Funny Bums, Freaky Beaks

Funny Bums, Freaky Beaks
Alex Morss & Sean Taylor, illustrated by Sarah Edmonds
Welbeck Publishing

Here’s a clever idea for presenting animals to youngsters: the authors of this alluringly titled book have grouped them by their distinguishing features. In addition to bums and beaks however, there are plenty of other creatures with something special that makes them stand out from the crowd. Moreover those strange features all have a purpose and a story behind them. Those are recounted herein.

Facial features – noses – of the odd kind, extraordinary eyes, ears – weird ones, terrific teeth, so chosen for their size, shape or function, as well as tongues (the stranger the better) are explored. Sun bears, ( they’re the smallest of all bears), have dangly tongues the length of which is a quarter of the creatures’ height. Why? you might wonder. As well as it being essential for obtaining food, a sun bear uses its tongue for grooming purposes.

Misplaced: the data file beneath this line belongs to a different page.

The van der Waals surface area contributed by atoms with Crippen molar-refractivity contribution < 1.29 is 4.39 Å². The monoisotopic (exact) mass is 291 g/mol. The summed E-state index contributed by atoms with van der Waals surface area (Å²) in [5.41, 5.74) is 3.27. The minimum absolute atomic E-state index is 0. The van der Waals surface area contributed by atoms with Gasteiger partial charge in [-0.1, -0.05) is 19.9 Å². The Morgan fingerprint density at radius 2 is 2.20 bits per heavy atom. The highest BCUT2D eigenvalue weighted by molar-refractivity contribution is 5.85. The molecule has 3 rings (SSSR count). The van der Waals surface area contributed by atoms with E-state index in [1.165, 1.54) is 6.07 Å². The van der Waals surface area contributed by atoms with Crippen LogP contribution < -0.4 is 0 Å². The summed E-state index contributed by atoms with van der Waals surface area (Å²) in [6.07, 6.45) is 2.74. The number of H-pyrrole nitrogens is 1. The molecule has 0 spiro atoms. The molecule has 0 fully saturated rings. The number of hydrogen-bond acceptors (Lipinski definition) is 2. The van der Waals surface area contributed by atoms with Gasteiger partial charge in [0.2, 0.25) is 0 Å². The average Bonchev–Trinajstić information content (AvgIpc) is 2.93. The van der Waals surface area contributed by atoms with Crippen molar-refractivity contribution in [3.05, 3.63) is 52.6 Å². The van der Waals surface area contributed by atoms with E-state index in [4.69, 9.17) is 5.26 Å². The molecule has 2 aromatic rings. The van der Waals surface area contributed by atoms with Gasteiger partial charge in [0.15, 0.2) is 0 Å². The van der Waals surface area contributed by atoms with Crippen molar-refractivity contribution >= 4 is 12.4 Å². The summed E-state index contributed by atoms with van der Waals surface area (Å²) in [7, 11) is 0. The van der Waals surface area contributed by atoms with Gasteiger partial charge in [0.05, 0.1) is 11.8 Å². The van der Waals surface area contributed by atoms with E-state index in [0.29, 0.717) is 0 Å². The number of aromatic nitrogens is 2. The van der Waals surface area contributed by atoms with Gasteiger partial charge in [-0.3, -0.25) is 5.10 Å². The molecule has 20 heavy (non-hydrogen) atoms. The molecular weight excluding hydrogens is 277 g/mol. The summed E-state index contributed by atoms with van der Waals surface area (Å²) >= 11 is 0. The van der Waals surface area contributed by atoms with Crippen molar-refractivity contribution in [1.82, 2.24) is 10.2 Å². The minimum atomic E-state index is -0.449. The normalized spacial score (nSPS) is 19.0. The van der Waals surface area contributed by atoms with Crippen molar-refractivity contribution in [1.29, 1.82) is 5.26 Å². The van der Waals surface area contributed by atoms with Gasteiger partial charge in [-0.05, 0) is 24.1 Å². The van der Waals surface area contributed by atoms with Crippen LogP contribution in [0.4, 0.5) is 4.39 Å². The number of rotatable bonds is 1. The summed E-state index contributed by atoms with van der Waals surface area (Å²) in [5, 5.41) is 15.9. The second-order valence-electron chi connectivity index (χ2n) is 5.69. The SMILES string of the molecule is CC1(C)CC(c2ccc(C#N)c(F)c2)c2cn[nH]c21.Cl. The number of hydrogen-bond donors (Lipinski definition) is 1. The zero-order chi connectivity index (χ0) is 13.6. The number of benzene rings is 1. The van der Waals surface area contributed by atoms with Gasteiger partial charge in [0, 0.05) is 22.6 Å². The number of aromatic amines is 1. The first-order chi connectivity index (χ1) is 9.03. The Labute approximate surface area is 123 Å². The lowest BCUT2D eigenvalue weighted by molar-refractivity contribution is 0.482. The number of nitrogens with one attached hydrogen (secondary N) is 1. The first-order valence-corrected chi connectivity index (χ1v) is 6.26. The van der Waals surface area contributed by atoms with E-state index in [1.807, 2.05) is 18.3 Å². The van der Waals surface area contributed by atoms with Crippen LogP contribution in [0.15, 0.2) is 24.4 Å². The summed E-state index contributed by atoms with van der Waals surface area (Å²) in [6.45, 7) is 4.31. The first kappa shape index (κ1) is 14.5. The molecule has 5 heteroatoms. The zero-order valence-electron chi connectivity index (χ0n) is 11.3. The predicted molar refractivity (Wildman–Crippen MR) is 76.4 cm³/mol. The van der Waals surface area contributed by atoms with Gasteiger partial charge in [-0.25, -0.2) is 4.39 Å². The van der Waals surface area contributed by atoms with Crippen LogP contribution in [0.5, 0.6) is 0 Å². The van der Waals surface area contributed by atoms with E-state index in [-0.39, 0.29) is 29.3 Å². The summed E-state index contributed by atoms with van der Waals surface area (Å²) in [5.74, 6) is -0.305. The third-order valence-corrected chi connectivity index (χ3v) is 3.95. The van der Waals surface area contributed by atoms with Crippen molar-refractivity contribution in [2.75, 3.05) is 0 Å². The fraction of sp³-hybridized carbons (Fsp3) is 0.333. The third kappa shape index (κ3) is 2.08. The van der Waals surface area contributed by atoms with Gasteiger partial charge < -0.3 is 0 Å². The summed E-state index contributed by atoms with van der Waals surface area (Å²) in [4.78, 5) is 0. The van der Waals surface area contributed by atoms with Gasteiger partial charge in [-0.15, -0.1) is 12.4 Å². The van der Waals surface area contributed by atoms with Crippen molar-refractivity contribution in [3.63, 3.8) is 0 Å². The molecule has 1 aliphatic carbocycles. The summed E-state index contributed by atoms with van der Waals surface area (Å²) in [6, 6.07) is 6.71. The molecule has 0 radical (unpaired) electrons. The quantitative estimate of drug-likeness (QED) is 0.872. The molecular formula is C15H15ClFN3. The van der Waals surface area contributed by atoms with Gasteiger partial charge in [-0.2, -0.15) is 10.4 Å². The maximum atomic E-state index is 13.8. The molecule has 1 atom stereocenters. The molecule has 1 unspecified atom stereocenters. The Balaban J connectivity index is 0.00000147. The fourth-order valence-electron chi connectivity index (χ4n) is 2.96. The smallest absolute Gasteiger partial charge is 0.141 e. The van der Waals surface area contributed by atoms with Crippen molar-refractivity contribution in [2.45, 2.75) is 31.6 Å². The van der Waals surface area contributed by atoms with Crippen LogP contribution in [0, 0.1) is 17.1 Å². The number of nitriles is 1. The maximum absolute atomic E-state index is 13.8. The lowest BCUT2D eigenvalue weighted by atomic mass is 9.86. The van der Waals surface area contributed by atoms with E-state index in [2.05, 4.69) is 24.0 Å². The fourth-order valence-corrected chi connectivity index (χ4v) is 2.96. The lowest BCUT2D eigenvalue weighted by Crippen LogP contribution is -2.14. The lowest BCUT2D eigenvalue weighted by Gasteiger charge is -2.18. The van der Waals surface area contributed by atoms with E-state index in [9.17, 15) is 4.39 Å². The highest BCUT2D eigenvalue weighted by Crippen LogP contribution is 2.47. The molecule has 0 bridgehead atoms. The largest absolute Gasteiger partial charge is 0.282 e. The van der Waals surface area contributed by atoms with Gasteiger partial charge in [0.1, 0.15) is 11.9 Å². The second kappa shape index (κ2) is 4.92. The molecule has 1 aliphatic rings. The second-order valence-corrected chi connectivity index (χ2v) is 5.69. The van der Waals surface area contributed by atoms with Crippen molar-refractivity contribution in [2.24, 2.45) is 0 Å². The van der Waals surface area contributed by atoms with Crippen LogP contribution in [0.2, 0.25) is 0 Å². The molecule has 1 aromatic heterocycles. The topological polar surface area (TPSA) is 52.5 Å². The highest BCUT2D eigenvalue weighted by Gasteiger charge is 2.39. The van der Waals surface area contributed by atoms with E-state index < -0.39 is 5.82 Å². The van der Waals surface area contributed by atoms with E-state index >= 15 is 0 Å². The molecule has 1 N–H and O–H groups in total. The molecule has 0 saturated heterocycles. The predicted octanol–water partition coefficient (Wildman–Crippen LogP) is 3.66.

So what do a blue bird of paradise, a luna moth, a scorpion rattlesnake, a Willani sea slug and a young hoverfly have in common? They all have ‘stunning tails’ – I certainly would never have guessed that. Strictly speaking though, the baby hoverflies’ ‘tails’ are actually breathing tubes used during their early underwater lives.

Necks (perplexing) and toes (puzzling) are also presented. We probably all know about the very long neck a giraffe has but I was amazed to know that it has the same number of neck bones as a mouse; and imagine having toes that you can stretch wider and longer than your entire body like a jacana – very useful if you want to appear to be walking over water.

The authors have found at least ten creatures to include in each of their ten groups and every one has an explanatory paragraph and a gently humorous illustration – some of them are downright alarming-looking.

Compelling reading for wild animal enthusiasts, as well as for budding zoologists and celebrators of difference.

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